In an amicus brief filed on behalf of the American Association for Justice, CCL argued that Honeywell and Ford Motor Company had no basis to seek reversal of a federal district court that denied them access to personal information in asbestos filings to which they were not a party.

    The case, In re ACandS, Inc., is pending before the U.S. Court of Appeals for the Third Circuit and involves a challenge to a court order that denied the companies access to tens of thousands of asbestos claimant filings so that they may be examined for possible fraud, even though the companies were not parties to the claims. The companies wanted to use the information, which was not part of the public record, for lobbying purposes. Yet, the only allegations of fraud the companies used to support their claim of access were generalized self-serving statements from asbestos defendants and their lawyers, rather proffer than any objective basis for the claim. Instead, the AAJ brief showed why those statements were based on a purposely skewed understanding of claims made to asbestos trusts and the nature of asbestos litigation.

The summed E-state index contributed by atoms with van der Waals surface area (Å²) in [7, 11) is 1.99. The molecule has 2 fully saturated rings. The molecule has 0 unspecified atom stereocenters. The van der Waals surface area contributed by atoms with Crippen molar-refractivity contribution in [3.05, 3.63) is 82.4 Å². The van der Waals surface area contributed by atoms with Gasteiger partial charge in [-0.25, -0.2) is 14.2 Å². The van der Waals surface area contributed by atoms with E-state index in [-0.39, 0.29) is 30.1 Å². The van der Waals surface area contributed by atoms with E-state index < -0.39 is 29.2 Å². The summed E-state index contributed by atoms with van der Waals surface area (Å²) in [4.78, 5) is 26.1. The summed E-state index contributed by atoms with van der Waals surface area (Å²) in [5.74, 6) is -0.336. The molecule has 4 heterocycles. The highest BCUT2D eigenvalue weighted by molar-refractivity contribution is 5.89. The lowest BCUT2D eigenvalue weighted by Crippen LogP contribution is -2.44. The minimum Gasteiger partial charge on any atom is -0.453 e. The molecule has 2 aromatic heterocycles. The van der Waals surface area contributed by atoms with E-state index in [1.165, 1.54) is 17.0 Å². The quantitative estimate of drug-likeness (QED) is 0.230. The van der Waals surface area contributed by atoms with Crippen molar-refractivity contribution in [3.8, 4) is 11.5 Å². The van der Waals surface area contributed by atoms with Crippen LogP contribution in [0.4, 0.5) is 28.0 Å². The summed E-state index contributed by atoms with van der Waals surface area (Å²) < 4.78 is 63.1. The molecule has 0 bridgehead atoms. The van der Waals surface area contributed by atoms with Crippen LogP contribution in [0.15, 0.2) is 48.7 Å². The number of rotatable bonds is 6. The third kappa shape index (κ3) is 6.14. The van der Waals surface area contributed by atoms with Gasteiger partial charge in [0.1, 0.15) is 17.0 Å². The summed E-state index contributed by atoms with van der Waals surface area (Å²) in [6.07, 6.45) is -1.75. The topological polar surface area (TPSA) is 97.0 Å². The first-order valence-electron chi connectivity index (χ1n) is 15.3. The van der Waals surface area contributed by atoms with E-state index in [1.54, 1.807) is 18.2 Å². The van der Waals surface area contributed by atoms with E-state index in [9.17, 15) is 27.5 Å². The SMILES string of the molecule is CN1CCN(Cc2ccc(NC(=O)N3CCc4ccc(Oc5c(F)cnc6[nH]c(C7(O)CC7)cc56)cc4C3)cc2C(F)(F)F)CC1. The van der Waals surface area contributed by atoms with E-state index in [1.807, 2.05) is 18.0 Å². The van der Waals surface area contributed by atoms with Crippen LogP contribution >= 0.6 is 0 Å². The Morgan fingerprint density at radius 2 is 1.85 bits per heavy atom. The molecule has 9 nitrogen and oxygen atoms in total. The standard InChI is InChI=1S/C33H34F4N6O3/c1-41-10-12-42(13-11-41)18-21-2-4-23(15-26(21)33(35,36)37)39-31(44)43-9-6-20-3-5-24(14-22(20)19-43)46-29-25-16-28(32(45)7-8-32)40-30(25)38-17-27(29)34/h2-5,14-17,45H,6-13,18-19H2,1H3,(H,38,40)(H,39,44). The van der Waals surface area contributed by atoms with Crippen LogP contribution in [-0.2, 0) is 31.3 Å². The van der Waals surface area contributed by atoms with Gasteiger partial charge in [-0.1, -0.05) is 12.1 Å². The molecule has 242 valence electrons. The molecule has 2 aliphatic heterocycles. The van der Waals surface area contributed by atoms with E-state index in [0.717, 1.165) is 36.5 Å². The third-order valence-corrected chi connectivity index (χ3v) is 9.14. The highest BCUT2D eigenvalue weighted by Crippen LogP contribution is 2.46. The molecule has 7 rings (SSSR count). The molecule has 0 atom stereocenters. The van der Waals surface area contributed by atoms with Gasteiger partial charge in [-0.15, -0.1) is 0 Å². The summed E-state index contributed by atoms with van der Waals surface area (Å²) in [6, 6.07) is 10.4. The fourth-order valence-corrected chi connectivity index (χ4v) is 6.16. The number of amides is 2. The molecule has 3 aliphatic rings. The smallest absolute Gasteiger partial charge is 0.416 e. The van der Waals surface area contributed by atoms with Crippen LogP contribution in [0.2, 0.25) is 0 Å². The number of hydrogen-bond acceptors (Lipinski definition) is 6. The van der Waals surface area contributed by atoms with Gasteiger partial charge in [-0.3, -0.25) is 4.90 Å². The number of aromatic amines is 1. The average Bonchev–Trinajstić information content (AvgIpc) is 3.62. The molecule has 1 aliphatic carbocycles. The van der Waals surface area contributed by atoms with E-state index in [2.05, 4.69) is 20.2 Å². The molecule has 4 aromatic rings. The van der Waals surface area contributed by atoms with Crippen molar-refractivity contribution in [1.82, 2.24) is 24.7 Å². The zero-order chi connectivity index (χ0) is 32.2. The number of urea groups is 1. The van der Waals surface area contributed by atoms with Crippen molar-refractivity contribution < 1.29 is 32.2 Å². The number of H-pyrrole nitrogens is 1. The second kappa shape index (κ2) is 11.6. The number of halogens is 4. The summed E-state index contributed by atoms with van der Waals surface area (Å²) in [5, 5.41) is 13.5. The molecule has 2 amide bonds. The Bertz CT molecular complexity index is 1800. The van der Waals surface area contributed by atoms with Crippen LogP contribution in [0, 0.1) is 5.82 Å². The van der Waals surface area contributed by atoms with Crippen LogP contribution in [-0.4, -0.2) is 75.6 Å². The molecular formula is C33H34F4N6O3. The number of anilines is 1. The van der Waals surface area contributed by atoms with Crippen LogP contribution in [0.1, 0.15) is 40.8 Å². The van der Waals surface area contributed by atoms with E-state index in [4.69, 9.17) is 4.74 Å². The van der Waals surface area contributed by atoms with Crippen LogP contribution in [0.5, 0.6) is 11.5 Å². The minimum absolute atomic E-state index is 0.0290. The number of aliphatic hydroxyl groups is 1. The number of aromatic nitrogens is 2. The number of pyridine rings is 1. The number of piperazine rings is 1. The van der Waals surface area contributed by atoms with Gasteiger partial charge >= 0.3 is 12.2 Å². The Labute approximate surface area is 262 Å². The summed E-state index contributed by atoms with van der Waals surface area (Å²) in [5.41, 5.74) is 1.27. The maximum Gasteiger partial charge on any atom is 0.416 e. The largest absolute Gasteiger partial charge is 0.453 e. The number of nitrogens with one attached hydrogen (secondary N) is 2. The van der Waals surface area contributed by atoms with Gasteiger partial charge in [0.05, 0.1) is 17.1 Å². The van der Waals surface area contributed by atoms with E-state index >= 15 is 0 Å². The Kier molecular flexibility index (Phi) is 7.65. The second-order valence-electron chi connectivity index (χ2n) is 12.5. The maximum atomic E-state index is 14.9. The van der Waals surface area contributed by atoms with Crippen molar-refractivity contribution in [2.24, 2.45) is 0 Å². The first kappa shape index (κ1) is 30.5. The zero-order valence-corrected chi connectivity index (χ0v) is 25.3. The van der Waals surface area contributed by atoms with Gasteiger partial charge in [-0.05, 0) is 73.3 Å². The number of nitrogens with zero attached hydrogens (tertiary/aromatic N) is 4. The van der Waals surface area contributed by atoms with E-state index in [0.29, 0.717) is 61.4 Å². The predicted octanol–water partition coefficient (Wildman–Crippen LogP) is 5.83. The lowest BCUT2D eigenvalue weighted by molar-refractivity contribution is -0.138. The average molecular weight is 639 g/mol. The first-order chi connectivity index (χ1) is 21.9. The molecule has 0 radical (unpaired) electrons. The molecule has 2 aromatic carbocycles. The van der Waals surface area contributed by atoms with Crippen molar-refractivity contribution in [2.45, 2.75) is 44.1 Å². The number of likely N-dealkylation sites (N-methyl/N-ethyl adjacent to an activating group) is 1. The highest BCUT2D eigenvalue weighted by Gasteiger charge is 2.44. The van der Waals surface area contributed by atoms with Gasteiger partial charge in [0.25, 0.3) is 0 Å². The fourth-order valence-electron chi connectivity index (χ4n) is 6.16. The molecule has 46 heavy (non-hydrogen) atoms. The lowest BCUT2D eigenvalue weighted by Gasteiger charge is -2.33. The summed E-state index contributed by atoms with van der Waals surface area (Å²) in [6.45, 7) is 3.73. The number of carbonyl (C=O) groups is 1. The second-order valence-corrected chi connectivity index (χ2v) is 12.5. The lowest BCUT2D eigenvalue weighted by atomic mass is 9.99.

The AAJ brief also rebutted the companies' construction of the bankruptcy statute, which provided no right to non-public information, as well as their attempt to claim a First Amendment basis for access to the information.